Evil Barre Chords on Acoustic Guitar: Bm

This blog will describe an alternative way of playing the Bm chord.

Guitar lesson Bbm.jpg

When singing and playing a song on acoustic, I like to think of it as a sum of all parts. There's no point playing a complex guitar part, if you have trouble singing along with it. In that sense, I'll make the work that my fretting hand does as easy as possible.

There is a bit of a stigma surrounding barre chords on acoustic guitar. Frankly, they are easier to play on electric, and you'll hear a lot of complaint from beginner acoustic guitar players. One of the main complaints is that 'it hurts!'. This is because you are exerting more pressure with your index finger with a barre than you would when playing open chords. Combined with higher and thicker strings on an acoustic, it's hard to sell barre chords to a beginner.

I've seen a load of guitarists use barre chords, when there is an alternative open chord. It's crazy for example to play a G major barre instead of an open G major chord. I also far prefer the sound of an open chord on acoustic to a barre chord. This can depend on your style also, but with the way I play, open chords sound better. It's not to say that you should never use barre chords, but I'd rather hear someone play a shortened version of a chord on a few strings, than a clunky version of a barre chord which doesn't ring out properly.

D major and A major are popular keys for songs, and both often contain a Bm.

Note! - There is a difference between the key, and the chord shapes being played. You could be using a capo on the 2nd fret to play the open D chord shapes, but you're actually in the key of E. My advice is always, find the original key of the song, then find the best way to play it using a capo if necessary.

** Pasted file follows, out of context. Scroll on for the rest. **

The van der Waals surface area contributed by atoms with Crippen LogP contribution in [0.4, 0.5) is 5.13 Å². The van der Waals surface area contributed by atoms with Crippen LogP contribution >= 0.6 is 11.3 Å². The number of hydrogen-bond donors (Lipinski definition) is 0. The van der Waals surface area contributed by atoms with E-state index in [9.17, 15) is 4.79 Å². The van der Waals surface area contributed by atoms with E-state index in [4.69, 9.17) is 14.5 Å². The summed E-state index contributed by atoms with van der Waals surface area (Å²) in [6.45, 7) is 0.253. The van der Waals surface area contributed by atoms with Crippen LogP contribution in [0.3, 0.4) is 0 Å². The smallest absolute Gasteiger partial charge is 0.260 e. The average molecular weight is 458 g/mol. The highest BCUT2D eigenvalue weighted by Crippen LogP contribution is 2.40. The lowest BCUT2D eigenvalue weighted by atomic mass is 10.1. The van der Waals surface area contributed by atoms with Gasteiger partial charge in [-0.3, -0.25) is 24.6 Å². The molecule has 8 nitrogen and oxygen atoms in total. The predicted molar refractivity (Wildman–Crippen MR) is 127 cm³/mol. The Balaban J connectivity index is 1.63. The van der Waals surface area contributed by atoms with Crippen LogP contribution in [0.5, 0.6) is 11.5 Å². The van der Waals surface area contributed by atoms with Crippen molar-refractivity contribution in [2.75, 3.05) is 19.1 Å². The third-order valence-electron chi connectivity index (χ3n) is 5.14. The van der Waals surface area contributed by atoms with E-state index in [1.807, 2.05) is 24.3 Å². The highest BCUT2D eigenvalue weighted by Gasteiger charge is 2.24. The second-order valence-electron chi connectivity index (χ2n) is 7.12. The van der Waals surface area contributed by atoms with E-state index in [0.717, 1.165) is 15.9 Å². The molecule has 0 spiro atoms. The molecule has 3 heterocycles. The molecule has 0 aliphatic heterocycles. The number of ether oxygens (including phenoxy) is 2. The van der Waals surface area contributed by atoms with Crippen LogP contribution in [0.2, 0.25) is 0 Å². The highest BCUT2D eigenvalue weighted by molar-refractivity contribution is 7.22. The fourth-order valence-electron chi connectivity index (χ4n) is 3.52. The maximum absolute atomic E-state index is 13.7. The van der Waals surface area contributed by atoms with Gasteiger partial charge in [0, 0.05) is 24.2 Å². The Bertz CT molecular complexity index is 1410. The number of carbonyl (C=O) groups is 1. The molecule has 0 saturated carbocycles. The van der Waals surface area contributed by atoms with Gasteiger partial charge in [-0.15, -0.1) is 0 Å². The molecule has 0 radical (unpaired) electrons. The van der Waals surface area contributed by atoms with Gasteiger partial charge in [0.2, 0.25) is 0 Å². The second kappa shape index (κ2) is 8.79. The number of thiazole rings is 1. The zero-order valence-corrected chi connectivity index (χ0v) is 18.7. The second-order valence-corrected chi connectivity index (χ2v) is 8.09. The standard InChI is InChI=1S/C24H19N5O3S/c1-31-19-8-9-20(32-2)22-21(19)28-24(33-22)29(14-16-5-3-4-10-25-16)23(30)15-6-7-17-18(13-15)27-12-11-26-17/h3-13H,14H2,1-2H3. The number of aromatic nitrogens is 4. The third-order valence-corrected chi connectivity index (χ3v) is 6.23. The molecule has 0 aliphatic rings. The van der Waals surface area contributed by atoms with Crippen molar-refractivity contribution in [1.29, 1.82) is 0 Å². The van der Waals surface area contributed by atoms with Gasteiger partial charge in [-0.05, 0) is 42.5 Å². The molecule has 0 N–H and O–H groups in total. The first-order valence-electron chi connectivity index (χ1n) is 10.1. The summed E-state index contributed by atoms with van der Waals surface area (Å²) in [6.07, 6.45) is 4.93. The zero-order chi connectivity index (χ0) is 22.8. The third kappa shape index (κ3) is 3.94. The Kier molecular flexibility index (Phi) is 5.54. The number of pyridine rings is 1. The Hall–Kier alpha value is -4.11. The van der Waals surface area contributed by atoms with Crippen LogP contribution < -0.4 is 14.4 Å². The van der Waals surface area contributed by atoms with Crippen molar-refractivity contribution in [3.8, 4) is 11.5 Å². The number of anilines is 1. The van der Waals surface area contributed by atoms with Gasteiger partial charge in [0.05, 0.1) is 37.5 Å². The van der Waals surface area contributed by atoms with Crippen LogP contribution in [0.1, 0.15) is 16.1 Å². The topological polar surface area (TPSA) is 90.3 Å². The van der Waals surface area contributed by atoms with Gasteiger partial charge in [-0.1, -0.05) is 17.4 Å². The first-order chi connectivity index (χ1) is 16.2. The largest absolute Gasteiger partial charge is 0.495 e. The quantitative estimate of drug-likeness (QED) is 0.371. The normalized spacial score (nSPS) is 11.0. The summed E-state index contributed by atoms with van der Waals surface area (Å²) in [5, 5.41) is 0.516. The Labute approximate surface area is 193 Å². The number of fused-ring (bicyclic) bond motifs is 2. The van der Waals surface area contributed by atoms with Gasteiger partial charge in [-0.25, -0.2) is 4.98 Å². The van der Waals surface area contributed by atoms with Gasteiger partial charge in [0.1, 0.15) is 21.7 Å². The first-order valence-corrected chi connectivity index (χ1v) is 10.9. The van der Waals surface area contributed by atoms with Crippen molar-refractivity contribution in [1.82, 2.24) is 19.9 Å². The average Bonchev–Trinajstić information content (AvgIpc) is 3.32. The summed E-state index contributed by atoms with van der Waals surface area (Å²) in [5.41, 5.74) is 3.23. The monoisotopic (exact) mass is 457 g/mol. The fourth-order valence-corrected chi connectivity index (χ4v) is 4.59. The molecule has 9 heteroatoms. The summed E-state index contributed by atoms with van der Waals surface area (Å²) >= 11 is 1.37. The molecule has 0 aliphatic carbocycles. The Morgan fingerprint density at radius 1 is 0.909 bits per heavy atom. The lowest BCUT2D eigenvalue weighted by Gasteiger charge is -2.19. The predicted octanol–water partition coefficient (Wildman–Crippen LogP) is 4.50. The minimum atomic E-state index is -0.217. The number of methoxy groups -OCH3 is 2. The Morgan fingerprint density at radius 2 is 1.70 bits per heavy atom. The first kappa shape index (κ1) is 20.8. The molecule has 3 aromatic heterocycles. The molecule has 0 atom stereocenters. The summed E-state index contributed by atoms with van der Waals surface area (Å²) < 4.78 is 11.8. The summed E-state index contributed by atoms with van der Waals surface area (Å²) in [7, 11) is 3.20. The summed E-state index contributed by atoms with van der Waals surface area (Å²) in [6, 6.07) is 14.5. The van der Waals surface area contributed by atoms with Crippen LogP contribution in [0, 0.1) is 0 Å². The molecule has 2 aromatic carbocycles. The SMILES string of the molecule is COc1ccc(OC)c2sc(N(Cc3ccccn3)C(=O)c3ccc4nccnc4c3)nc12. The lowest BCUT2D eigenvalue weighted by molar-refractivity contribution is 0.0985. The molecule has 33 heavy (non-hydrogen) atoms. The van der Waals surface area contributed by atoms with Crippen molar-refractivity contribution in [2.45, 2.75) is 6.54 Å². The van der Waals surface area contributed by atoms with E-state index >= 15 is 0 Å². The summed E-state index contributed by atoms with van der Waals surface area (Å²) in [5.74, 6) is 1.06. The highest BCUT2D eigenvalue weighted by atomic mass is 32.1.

I'll maybe see a song in F#, and I'll use a capo on the 4th fret so I can play with a D shape instead. More about using a capo in future blogs. It's common for songs in the key of D to have a Bm chord, which can cause problems for some players. The traditional Bm chord uses an Am barre shape, which can be a little easier to play than the Em barre shape, as less of the thick strings to hold down. For years though, I have not used a full Bm barre on acoustic.

To learn the variation below

  • Play a Bm barre as normal
  • Keep fingers 3, 4, and 2 in the same place
  • Remove index finger barre
  • Fret the 2nd fret of the A string with index finger

You can then decide if you want to play the top E string. I do, as I find the sound compliments a lot of the songs I play. You'll actually be playing a Bm11 to be precise, which is less intense than a straight Bm, which I find softens the feel a little. You can always avoid playing the top E string, if you don't want that particular chord.


Playing the chord this way, also means that your index finger can do hammer ons and pull offs on the second fret, which can create some interesting effects. I've been playing with this chord shape for years, and will continue to do so! Here's a full example of the John Lennon song 'Happy Xmas (War is Over'), where you can see this version of Bm, along with hammer ons and pull offs with the index finger. This track is in the key of A.